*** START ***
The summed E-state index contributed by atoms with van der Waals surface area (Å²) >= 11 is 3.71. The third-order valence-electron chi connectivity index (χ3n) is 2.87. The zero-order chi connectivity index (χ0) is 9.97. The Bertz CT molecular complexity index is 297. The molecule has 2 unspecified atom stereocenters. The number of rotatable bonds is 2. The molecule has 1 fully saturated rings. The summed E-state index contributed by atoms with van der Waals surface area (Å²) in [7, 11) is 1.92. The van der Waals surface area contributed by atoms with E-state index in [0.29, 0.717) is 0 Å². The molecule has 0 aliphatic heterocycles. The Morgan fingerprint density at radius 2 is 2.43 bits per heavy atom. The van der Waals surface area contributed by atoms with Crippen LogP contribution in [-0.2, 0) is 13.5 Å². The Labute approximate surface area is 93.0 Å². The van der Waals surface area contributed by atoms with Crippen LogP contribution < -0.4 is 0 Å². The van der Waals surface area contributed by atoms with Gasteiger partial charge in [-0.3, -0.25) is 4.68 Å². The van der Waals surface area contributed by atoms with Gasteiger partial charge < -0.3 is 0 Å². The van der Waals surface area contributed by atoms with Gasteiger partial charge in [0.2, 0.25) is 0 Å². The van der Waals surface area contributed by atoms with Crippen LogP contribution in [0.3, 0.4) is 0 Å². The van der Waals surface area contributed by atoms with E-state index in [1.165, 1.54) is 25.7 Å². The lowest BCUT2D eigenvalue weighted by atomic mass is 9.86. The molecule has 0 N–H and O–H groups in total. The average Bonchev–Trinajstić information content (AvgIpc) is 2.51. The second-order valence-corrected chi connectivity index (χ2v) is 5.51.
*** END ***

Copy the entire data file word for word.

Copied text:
The summed E-state index contributed by atoms with van der Waals surface area (Å²) >= 11 is 3.71. The third-order valence-electron chi connectivity index (χ3n) is 2.87. The zero-order chi connectivity index (χ0) is 9.97. The Bertz CT molecular complexity index is 297. The molecule has 2 unspecified atom stereocenters. The number of rotatable bonds is 2. The molecule has 1 fully saturated rings. The summed E-state index contributed by atoms with van der Waals surface area (Å²) in [7, 11) is 1.92. The van der Waals surface area contributed by atoms with E-state index in [0.29, 0.717) is 0 Å². The molecule has 0 aliphatic heterocycles. The Morgan fingerprint density at radius 2 is 2.43 bits per heavy atom. The van der Waals surface area contributed by atoms with Crippen LogP contribution in [-0.2, 0) is 13.5 Å². The Labute approximate surface area is 93.0 Å². The van der Waals surface area contributed by atoms with Crippen LogP contribution < -0.4 is 0 Å². The van der Waals surface area contributed by atoms with Gasteiger partial charge in [-0.3, -0.25) is 4.68 Å². The van der Waals surface area contributed by atoms with Gasteiger partial charge < -0.3 is 0 Å². The van der Waals surface area contributed by atoms with Gasteiger partial charge in [0.2, 0.25) is 0 Å². The van der Waals surface area contributed by atoms with Crippen LogP contribution in [0.3, 0.4) is 0 Å². The van der Waals surface area contributed by atoms with E-state index in [1.165, 1.54) is 25.7 Å². The lowest BCUT2D eigenvalue weighted by atomic mass is 9.86. The molecule has 0 N–H and O–H groups in total. The average Bonchev–Trinajstić information content (AvgIpc) is 2.51. The second-order valence-corrected chi connectivity index (χ2v) is 5.51.